That type of assessment provides teams with an understanding of the implications of a proposed change. It helps them make the best possible business decisions about change proposals. Impact analysis is essential in projects where quality and safety are important (for example, in healthcare or automotive projects). The analysis examines the proposed change and identifying components that might need to be modified, rejected or added.
In general, impact analysis is based on:
Naturally, as you add new requirements and alter or discard the existing ones, the requirements of the system will change as well. Teams need a solid requirements versioning practice to control these changes and implement a well-organized further action plan, including test management, and by that minimize the risk of misunderstandings between stakeholders.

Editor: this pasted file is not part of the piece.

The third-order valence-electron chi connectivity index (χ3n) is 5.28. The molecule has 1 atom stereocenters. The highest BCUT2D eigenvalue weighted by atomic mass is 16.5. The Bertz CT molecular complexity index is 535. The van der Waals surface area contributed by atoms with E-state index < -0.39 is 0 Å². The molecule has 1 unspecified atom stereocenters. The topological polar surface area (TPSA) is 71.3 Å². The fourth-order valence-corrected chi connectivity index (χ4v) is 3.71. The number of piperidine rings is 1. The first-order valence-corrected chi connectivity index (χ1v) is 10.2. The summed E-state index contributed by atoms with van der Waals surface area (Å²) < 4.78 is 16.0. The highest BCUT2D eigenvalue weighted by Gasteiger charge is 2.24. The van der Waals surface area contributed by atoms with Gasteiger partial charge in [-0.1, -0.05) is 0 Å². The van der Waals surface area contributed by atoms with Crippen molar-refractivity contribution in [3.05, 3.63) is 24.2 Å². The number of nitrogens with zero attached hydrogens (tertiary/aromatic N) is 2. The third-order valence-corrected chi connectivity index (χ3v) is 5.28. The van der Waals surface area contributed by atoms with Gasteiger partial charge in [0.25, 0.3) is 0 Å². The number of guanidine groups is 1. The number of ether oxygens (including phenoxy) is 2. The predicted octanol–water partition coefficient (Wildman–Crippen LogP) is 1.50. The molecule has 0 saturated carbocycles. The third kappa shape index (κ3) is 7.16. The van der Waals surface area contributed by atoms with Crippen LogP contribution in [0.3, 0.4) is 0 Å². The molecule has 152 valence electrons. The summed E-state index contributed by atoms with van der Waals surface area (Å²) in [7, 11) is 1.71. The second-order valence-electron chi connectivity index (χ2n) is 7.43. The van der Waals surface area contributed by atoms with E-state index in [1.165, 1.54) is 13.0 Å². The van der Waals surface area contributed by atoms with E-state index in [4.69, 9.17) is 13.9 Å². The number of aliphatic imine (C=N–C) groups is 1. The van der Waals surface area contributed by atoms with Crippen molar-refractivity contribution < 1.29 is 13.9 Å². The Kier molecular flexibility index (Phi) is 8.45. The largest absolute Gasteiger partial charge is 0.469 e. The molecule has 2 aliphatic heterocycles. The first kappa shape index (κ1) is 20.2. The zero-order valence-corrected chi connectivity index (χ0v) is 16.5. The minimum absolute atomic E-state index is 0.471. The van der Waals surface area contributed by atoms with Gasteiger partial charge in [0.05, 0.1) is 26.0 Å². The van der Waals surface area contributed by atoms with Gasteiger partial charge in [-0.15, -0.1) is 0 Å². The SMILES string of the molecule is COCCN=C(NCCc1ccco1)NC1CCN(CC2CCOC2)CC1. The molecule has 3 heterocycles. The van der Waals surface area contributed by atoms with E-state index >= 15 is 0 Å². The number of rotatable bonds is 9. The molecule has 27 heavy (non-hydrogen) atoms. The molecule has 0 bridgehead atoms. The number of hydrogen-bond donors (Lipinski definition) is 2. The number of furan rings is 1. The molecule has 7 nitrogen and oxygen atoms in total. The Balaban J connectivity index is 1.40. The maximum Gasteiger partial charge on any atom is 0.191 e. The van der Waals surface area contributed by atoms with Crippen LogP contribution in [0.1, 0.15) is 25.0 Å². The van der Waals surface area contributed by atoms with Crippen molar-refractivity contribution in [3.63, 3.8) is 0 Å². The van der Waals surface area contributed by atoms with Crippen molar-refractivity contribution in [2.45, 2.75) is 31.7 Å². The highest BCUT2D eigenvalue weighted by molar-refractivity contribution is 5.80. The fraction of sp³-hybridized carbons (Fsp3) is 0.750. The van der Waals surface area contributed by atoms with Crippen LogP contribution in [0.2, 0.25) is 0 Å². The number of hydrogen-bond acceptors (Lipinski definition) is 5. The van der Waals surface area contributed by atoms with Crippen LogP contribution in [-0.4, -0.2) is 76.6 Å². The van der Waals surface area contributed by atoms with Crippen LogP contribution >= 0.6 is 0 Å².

Collecting and documenting requirements is most efficient with the help of the right tool. If your development team uses Jira, there’s no reason why you shouldn’t try out its potential as a requirements management software. Even though it was designed as a tool for the issue and project tracking, Jira combined with another Atlassian product, Confluence, can become the right tool for the job, as proved by worldwide experts like Tarun Sapra. You can use Confluence for general requirements gathering and project discussion on particular pages. Thanks to Confluence and Jira integration, you can create development issues directly from these requirements pages. That way, your team will be able to view requirements together with corresponding Jira tasks. Developers can use the wiki platform to view or edit the requirements, ensuring that all stakeholders stay up to speed. Confluence also ships with a Blueprint template to help teams in writing down requirements.